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Understanding Antioxidants

These compounds may help protect our cells from disease-causing damage
Written by 
Meghan Rabbitt
Canyon Ranch Reviewer: 
Updated on: 
June 26, 2015

While the message about the importance of dietary antioxidants has come through loud and clear (and may be what has already made foods like berries and kale regular entries on your grocery shopping list), there remains much confusion about how, exactly, they work in the body, and how best to get them. One important and often misunderstood point? Antioxidants are best obtained from foods rather than supplements.

In a nutshell, “antioxidant” is a catchall term for different types of compounds found in foods and produced by our bodies that may protect our cells from damage. This damage is caused by molecules called free radicals, which can be harmful in excess.

Our bodies produce free radicals every second of every day as a result of turning food into a useable form of energy, known as ATP, or adenosine triphosphate. “Think of your body burning food for fuel like burning gas in your car’s cylinder,” says Mark Liponis, M.D., Chief Medical Officer of Canyon Ranch. “The ‘sparks’ that fly off the fire are dangerous free radicals.”

Free radicals can be dangerous: They have an odd number of electrons, and when they bounce around your cells, they rob electrons from healthy cells, to neutralize their own charge. “This can cause a lot of damage on the cellular level,” Dr. Liponis says.  This harmful cascade, known as oxidative stress, can trigger a number of health issues including inflammatory diseases (such as arthritis), heart disease, stroke, Alzheimer’s and certain cancers. Oxidative stress is also involved in the process of aging.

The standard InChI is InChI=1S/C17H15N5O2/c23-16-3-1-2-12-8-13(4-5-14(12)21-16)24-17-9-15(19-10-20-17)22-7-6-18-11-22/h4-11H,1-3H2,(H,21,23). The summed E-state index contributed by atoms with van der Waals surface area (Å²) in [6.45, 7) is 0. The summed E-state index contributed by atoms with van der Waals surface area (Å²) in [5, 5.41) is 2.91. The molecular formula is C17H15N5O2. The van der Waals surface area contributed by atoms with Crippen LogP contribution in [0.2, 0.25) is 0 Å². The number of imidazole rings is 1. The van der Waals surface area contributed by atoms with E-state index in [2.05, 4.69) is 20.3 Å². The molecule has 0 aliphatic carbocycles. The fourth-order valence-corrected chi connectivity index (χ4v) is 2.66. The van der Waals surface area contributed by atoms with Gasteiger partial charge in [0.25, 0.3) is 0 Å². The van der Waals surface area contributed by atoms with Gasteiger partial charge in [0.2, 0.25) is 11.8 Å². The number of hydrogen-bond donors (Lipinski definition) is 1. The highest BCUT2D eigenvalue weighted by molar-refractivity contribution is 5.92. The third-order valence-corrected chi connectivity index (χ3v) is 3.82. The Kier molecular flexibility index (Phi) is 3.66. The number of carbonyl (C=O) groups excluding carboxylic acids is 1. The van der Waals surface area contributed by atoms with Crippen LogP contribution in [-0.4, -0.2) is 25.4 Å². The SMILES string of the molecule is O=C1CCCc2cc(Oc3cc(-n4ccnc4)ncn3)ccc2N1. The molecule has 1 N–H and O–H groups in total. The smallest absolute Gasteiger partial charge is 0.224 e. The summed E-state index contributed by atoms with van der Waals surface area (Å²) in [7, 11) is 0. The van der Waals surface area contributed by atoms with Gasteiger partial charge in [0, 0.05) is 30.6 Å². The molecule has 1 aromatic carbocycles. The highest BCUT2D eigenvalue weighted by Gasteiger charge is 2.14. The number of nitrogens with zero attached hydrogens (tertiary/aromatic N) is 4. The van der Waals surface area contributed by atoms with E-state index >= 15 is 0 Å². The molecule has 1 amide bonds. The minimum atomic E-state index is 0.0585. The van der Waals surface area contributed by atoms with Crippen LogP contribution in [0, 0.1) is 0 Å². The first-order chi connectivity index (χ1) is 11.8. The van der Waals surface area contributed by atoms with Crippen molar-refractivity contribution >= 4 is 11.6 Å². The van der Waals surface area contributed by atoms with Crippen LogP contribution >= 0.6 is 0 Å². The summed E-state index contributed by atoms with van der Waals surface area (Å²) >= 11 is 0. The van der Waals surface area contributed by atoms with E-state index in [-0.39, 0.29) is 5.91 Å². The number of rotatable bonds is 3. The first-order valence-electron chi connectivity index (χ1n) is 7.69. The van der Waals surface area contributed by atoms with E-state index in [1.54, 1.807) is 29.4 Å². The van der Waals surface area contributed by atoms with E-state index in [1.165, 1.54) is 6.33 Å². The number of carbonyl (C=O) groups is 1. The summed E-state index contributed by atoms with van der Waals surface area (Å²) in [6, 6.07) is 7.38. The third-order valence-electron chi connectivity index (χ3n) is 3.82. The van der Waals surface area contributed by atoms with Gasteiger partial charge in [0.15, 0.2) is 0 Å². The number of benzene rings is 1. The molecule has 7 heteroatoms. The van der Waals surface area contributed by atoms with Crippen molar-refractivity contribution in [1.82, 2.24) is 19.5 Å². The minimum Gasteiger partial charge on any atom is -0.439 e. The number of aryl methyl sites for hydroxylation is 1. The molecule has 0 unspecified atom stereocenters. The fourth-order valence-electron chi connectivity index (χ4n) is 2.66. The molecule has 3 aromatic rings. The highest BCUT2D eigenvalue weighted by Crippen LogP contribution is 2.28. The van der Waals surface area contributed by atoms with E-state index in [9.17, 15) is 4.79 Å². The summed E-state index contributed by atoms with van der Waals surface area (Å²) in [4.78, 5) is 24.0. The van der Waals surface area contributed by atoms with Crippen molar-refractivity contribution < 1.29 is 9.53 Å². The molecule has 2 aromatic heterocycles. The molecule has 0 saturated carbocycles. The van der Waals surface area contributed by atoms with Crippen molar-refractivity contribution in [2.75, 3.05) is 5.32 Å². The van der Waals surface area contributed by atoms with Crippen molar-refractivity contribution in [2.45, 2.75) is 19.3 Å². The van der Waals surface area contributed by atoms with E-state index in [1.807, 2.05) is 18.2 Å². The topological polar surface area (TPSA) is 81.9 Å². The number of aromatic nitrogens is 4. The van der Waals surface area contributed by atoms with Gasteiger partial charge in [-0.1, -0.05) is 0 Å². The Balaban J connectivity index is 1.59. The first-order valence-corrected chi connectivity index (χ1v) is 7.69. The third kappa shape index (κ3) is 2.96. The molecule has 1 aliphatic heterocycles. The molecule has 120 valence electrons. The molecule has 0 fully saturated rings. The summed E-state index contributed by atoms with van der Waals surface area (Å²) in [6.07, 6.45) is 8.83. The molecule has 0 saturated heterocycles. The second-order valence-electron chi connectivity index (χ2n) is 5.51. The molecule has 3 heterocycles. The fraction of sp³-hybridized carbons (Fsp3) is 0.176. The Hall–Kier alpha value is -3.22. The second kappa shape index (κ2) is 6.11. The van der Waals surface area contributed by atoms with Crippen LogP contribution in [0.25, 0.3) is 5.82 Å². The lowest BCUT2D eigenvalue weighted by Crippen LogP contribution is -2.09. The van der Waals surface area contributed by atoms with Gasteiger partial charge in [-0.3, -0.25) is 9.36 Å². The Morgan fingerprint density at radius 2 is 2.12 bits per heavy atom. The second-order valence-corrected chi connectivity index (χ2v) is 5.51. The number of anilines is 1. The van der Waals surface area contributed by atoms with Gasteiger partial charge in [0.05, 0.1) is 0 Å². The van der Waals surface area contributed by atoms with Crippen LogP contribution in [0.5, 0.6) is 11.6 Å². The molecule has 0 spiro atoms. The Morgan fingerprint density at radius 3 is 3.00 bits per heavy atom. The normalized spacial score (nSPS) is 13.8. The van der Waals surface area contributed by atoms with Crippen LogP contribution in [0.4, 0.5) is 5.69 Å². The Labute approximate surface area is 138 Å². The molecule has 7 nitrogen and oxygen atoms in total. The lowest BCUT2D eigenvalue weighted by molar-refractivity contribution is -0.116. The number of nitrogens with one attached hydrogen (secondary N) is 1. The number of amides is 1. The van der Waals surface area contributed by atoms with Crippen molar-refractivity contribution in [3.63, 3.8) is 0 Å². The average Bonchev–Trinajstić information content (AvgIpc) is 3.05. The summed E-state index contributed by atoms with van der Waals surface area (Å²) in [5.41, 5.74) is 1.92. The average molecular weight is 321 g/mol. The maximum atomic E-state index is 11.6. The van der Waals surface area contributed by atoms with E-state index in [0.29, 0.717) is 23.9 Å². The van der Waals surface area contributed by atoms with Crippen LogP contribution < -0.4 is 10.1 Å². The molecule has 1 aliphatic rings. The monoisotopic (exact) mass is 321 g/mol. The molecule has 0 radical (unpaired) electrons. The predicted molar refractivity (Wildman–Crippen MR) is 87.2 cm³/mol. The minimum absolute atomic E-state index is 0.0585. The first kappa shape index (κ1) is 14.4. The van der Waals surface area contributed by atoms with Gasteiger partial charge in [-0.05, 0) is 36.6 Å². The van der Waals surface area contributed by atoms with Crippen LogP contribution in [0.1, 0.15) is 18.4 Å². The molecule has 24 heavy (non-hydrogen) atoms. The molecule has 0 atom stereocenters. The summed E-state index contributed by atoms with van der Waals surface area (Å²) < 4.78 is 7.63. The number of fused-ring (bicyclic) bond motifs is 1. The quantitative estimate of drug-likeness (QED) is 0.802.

The good news? “Our bodies know how dangerous these free radicals are,” Dr. Liponis says. The natural antioxidants that our bodies produce, as well as those we consume, interact with free radicals to neutralize their danger. Reducing our production of harmful free radicals is a worthwhile strategy for health and longevity.

Why Food Is Best

While you might be tempted to buy supplements to boost your antioxidant intake, it’s wise to be cautious. There’s not enough evidence proving antioxidant supplements work to prevent disease, and some studies show that synthetic antioxidants (particularly when consumed in high doses) may actually cause the oxidative stress you’re trying to avoid; once an antioxidant does its job, it actually becomes an oxidant, albeit a bit weaker one. Furthermore, new research hints that the kind of free radicals created as a byproduct of exercise may actually have a beneficial if not critical role in helping you build muscle and improve the efficiency and fitness of your musculoskeletal system. So, “taking a lot of antioxidants to nullify or neutralize the effect of free radicals may actually hamper the training benefits of being active,” says Dr. Liponis.

We’re now learning that neutralizing all free radicals should not necessarily be our goal, as free radicals may be a critical trigger for building muscle and aerobic fitness. It’s possible to get too many antioxidants, especially via supplementation, but not so much by eating, which is why we recommend turning to whole foods to get the dietary antioxidants your body needs. Furthermore, fruits, vegetables and other good-for-you selections are packed with several nutrients, which is the key to their power: “When consumed through a healthy diet, antioxidants work in concert with one another—something you miss out on when just taking, say, a beta carotene supplement—and that’s what seems to produce the beneficial effects,” says Dr. Liponis.